Viewpoint: Why family offices should look at universities for startups/entrepreneurs

Stanford University - the most innovative higher education institute in the world. European universities should be doing more to emulate its success, says a leading academic Photo: Pixabay

Stanford University - the most innovative higher education institute in the world. European universities should be doing more to emulate its success, says a leading academic

Photo: Pixabay

Should investors be looking more at universities, or groups linked to universities, to find the next great startup? Yes, and there needs to be much more of a connection between investors, universities and startups. Investors like family offices can play a pivotal role in this process.

The role universities can play in the wider world can be pivotal to society. There’s an often-quoted figure about Stanford University and its contribution to the world economy, which is the fact that the university’s entrepreneurs have generated $2.7 trillion in annual revenue. This is equivalent to the 10th biggest economy in the world.

That’s a staggering amount of money, and I do look with envy at Stanford and its links to the wider business world, especially through Silicon Valley.  But, unfortunately, the relationship between universities, the business world, and investors in Europe has been less strong historically. Many universities are perceived as being too “ivory tower” and don’t engage proactively enough with the broader society around them. But perhaps a good way of improving this is through broader and deeper relationships between the business world, universities, and investors.


Future Worlds has linked students, members of the faculty of the university, and the business community in a startup-based incubator initiative

Investors, like family offices, need to realise that more and more exciting and innovative startups are linked to universities. The University of Southampton works with a startup incubator initiative, called Future Worlds, which links up students, members of the faculty of the university, and the business community. This has been hailed as one of the most successful startup incubator initiatives in the UK, and has gone on the mentor many successful startups since it was launched in September 2015. What Future Worlds has done very successfully is to engage people from the business world who are keen to help the next generation - and possibly back a lucrative startup at the same time.

The University of Southampton is particularly strong in engineering and computer science and many of the current startup ventures linked to the university have been in that area. More recently, there has been a particular focus on cultivating startups linked to our medical school. Now, some colleagues and I are working on a new initiative to develop university linked startups in the area of fintech, which aims to capitalise on the research expertise of the university’s Centre for Digital Finance.

The next step for us is to link it better to the investment world, and get investors like family offices to see the potential and to get involved in backing some of these initiatives.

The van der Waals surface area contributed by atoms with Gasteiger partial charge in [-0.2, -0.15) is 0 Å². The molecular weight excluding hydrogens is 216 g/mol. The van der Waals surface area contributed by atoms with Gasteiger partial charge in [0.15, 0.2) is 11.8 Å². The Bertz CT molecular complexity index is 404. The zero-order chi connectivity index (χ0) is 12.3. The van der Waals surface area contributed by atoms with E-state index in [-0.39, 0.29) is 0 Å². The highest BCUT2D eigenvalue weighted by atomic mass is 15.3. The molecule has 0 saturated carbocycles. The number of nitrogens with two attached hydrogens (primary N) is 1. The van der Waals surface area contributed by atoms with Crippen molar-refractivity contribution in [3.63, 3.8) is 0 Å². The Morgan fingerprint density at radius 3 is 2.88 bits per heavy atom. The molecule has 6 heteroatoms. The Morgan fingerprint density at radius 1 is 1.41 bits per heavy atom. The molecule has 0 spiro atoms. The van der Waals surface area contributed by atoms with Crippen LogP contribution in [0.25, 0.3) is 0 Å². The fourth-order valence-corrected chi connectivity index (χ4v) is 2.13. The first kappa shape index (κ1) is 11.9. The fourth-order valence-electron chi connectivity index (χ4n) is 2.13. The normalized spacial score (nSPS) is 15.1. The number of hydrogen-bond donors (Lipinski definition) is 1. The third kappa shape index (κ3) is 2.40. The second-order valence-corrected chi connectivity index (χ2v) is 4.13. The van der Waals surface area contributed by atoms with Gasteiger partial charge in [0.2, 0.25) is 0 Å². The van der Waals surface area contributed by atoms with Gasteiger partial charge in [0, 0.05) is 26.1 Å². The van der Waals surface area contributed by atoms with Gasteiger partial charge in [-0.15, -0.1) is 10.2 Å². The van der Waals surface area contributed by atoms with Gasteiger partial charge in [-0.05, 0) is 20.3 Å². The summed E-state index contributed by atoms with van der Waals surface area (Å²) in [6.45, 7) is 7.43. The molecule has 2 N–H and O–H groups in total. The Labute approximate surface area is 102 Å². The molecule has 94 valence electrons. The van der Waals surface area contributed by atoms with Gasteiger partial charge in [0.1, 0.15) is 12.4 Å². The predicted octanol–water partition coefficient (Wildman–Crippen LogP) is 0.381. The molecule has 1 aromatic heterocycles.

But these types of initiatives are rare. For the most part, there are few links between the three communities. That’s a pity because there are waves of students coming through each year and it only takes one or two of them to have a creative and imaginative bent to create what could be the next world-beating product.

If I’m meant to be an expert in computational finance, which I am, standing up and teaching from a textbook is not fully exploiting the commercial potential of my expertise

Of course, universities themselves need to do more to facilitate an environment that encourages entrepreneurs and startups. And this inevitably raises a bigger issue around the role of universities in society. A university is first and foremost a repository of scholars. But how can this scholarly expertise be tapped to the maximum benefit of society? – i.e. other than just through teaching?

If I’m meant to be an expert in computational finance, which I am, standing up and teaching from a textbook is not fully exploiting the commercial potential of my expertise. My relation with the business world can be much more than that, in my view. That’s why, I feel, universities need to have a conversation about how they contribute to society. And a big part of that contribution should be improving our links with the business and investor community.

All groups need to play a role in these efforts. But, it is my personal view, that universities, through corporate-sponsored research and initiatives like Future Worlds in Southampton, will become an increasingly valuable source for startups, which creates a more entrepreneurial ecosystem. This builds better links with the wider society around universities and helps everyone involved.

And perhaps one day if this happens, a European university might emulate the success that Stanford University has had in contributing to the world economy. And who knows - Europe’s first unicorn startup might just be born at a university - that should get a few investors more interested.

Frank McGroarty is Professor of Computational Finance and Investment Analytics at the University of Southampton Business School and is Director of the Centre for Digital Finance. Prior to becoming an academic, he worked as a quant fund manager in London